Scott notes that his laptop, protected from dust by a clear plastic bin turned on its side, is a recent investment. The sprinklers, he says, are also new -- they pop up between heats from a dirt patch in the center of the track, attempting to tame the dust. But it's hard to keep the gravel from flying when these miniature trucks hit the soft banks of the curves.
During a preliminary stadium-truck heat, 10 tiny off-roaders whip around the track. When they plow into the turns, they spray dirt at the small crowd. Several spectators, mindful of the risks of standing too close, park their lawn chairs on top of a grassy ridge nearby.
The drivers, all adult men, stand on the platform, their silver radio antennae jutting out over the track. They look like they might be fishing. Meanwhile, Lagasse provides color commentary. "Oh! It's a good battle for first place!" he shouts. "Chic Corriea is in the lead!"
The kids are up next. There are two junior divisions, under 13 and 13-17. Jen points out Reice Branon, from Georgia, Vermont. "He just turned 6," she says. "He's our youngest racer."
He's not bad, either. Reice's little red truck zips in and out of the pack, spins out, and flips over a few times. He finishes the race in third place -- out of five racers -- having completed 16 laps. Adults typically make it around the loop 20 to 30 times in each five-minute race.
Reice's sister Chelcy has better luck in the next race. Though an 11-year-old, she competes in the older-kid division; her truck has a silver Mini Cooper chassis and is emblazoned with a decal that announces, "Girls rule."
Chelcy starts off in the lead, but falls back when she smacks into a wall. Still, she stays near the front of the pack, chasing the leader, a boy driving a green and yellow truck. When his truck cartwheels in front of her, Chelcy keeps her cool and speeds past to resume first place. She flies around the track, dodging disabled cars and the turn marshals picking them up. One boy's truck slams into a jump instead of clearing it -- "Ooh, lost a wheel on that one," Scott comments.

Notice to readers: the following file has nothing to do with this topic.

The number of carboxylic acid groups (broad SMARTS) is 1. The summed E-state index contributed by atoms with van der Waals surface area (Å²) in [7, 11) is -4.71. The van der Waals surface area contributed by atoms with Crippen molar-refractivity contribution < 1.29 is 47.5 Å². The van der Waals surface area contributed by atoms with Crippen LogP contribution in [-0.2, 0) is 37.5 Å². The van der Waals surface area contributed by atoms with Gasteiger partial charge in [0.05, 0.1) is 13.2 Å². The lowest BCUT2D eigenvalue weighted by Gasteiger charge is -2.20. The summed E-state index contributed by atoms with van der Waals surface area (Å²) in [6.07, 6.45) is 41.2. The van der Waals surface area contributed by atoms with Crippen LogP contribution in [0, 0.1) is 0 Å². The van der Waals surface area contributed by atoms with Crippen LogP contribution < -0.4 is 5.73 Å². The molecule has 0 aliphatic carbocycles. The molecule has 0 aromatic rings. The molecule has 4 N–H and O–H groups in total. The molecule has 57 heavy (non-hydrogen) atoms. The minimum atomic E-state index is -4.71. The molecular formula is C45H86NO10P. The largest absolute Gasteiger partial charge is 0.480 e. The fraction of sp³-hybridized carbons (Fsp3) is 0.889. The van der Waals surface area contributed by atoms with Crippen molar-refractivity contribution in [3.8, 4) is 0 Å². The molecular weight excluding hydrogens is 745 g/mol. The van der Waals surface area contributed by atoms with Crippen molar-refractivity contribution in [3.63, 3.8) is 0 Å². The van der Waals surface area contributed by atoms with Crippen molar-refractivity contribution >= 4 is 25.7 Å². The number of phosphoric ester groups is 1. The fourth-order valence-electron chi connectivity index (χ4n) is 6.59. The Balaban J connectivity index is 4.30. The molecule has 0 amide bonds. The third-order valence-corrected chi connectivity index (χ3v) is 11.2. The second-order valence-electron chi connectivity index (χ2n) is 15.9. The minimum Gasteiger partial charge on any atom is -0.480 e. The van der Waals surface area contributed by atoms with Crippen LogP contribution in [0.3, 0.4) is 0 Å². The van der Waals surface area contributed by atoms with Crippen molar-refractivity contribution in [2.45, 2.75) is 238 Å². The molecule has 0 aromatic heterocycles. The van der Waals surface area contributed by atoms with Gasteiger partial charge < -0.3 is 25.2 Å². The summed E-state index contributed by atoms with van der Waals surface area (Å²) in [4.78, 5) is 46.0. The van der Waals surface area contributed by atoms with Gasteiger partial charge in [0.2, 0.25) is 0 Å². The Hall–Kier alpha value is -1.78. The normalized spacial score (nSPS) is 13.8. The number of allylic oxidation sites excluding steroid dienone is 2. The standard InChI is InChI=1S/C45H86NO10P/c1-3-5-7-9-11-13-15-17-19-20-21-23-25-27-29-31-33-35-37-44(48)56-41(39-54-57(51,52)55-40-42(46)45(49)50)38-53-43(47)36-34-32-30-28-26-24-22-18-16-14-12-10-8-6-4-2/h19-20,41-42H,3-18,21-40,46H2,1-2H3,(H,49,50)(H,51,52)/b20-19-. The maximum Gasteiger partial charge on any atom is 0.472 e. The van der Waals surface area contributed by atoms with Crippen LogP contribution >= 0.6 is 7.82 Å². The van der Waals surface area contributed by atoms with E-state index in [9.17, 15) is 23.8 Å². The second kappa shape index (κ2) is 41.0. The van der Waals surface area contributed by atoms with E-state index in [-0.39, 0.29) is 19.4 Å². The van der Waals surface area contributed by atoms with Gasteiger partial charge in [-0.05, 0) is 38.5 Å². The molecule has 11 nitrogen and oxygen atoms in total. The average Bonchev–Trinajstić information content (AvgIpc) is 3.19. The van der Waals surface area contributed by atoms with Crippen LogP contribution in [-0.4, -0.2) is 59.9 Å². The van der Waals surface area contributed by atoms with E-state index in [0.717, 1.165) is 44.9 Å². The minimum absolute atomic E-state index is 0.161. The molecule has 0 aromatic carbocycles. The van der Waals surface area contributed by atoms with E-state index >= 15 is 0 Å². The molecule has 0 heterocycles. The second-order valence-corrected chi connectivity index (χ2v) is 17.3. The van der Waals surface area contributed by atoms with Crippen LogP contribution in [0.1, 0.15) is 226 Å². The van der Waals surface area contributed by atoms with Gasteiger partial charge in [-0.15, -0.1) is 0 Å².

In the end, Chelcy takes the race, completing 27 laps. How'd she do it? "You just go where the trucks aren't bumping," she says, "and try not to crash."
Greg Branon, father of Reice and Chelcy, is proud of his kids. He doesn't mind shelling out up to $500 a pop on top-quality racers -- his family owns four. The 37-year-old sheet-metal mechanic readily admits he's addicted to RC racing. He revamped a boat trailer to carry the family trucks, adding a tin roof and sides that fold out to become shelves. He keeps three tackle boxes in the trailer, filled with tiny tools and extra parts, and film canisters holding metal clips and springs.
He competes in his own race after the kids are through. He wins a close heat, completing 30 laps, then walks back to the open-sided lawn tent that shades his trailer from the sun. There he inspects his car for damage, grimacing slightly when his front wheels wobble. "Looks like my front end's ready to fall apart," he notes.
Though clearly still pumped from his race -- his hands are trembling -- Branon doesn't seem overly competitive. After a few minutes he puts the car down and rejoins his family. The sun glints off his mirrored glasses. Cotton-wood pollen floats on the gentle breeze. "This is a real nice thing to do on a Sunday," he says.